Frustrations in Genealogy (What’s New?)

This post is just to mention that I’m at a frustrating point. Now that we have the names of the Goodstein cousins of Celia, it should be easy to track the families down to the present.

Inna made headway finding the descendants of Rose and Isidore, but they have not responded to our attempts to contact them. Rose’s son Stanley is about 92, and he could possibly have information to share since he is the oldest family member that we know about.

It was also quite a bonus to find that Max traveled to the United States to meet his brother-in-law Max, but the other Max’s surname continues to elude us. Here is a cropped version–Max’s name is on the third actual dotted line. I want to know what the surname says AND what the street name and number are.

Here is the complete document that the cropped portion comes from.

Anna’s relatives in the United States (if that is what is meant by brother-in-law of Max) will continue to be a brick wall until these two words can be deciphered. Any ideas? The street is not Stone, after all.

Yet another frustration is that the DNA match attempts with Scheshkos from Vasilishki has been inconclusive. One of them was compared on Gedmatch, and there is a DNA match, but so small it could be “noise.” The other person has been “unavailable” since I asked for a Gedmatch comparison.

Further Tiraspol and Odessa records continue to elude Inna at this point.

But we know there was family alive in the sixties because Celia was writing to them. The only clue we have is this headstone for Khaim Gutstein, 1897 to 1974. It’s in Tiraspol.

Inna translated the inscription:

To dear father from grieving children, grandchildren, daughter-in-law, and nieces.

That would mean a large family alive in 1974, possibly in Tiraspol. Will we ever discover if there is a connection to Celia?

All that trouble Celia and her relatives took to write to each other, although the censors cut out huge portions of their letters. I like to think Celia would like it if we can find the descendants of her relatives.

27 thoughts on “Frustrations in Genealogy (What’s New?)

  1. Hi Luanne, I am knocking my head against a brick wall too on my own research. Feel your pain. It looks like Steiners/Stines but nothing close to that on the old street name indexes for Brooklyn. Stone is Mother Gaston now. I am wondering if that is actually a S starting the street name, or maybe even an S as in South then the name of the street. I have looked at this for you a few days back and am stumped too on the last name of Max. hmmmmmmmmm I’ll take a look again after work today πŸ™‚

    Liked by 1 person

  2. I feel for you. I think I’ve given you my best analysis (by email) of the name, and I just searched a list of Brooklyn Streets, and nothing came up that was even close. It looks like Steiner Avenue to me? But the S doesn’t really look like the other Ss on the page—maybe it’s a P? But the second letter certainly looks like a T, but PT makes no sense. Even if it’s an L, I couldn’t find anything close to Pleiner or Pleines street. Maybe Pine? Sorry. 😦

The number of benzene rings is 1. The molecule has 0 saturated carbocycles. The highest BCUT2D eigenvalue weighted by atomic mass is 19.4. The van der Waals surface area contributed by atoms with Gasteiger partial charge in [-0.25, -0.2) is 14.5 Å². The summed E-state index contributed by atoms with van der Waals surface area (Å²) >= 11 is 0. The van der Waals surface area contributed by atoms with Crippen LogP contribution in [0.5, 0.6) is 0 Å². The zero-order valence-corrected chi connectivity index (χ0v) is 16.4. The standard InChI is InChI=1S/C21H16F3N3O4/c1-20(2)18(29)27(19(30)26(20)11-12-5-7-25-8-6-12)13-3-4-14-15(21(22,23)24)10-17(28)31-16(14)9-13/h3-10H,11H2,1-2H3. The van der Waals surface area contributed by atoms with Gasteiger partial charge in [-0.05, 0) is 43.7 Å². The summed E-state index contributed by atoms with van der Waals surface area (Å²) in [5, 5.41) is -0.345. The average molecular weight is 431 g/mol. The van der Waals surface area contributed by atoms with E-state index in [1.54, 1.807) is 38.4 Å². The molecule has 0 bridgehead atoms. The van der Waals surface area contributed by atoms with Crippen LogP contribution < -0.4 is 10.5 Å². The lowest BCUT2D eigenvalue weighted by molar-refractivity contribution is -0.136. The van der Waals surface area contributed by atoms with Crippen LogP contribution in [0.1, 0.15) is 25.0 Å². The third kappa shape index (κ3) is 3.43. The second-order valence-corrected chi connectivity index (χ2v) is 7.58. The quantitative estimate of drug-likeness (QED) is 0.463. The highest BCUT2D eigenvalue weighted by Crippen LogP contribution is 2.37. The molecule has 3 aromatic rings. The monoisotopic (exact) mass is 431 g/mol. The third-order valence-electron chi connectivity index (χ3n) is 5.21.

Liked by 2 people

      • I did find one Smith in a sea of Jewish names, and he and his family were also listed as “Russ/Yiddish.” So who knows?! What is especially frustrating is that the problem in finding it could be in almost any direction, if you know what I mean. What is really strange, too, is that the family lore is that there was a member of the Goodstein family in the country since the Civil War, but I doubt he would have still been living in a tenement in Brooklyn if that were true. And BIL doesn’t indicate a Goodstein.

        Liked by 1 person

      • Those amazing family stories can lead you down some crazy rabbit holes. My Katz cousins insisted that there was a brother who went to New Orleans before the Civil War, but I never found said cousin after endless hours of searching.

        I have a Jewish friend whose birth name was Smith, changed from Schnitt. And I know of another Jewish Smith as well. So it’s not all that unusual.

        Liked by 1 person

      • Oh! Interesting! Maybe the Civil War was sort of a metaphor for a family having been somewhere “a long time ago”? I’m sure you would have found the cousin if he had been there!
        Interesting about the name Smith as well. I was mildly surprised that the streets were so completely segregated by ethnicity. I have wandered onto other Brooklyn streets, and I can see there are pockets of ethnicities, but didn’t see anybody who wasn’t part of the group in particular neighborhoods. As you know, my research up til now has been more “small town” research.

        Liked by 1 person

      • Yes, once you dive into NYC, it’s a whole new genealogy adventure. On the upside, there are a lot of resources available. On the downside, there are too many people with the same names! πŸ™‚

        Liked by 1 person

      • Welcome to my world. On one Philadelphia directory there were eleven men with the name Isaac Levy. I’ve no way to determine which one married my cousin. And I have the same problem with Harry Goldsmith. GRRRR.

        Liked by 1 person

      • I see how you can get that. Also, I heard something from Sharon that made me rethink the #. That could be a 1 after the 529, too, couldn’t it? So if we add your three it could be 52913 haha! None of this makes any sense at all!

        Liked by 1 person

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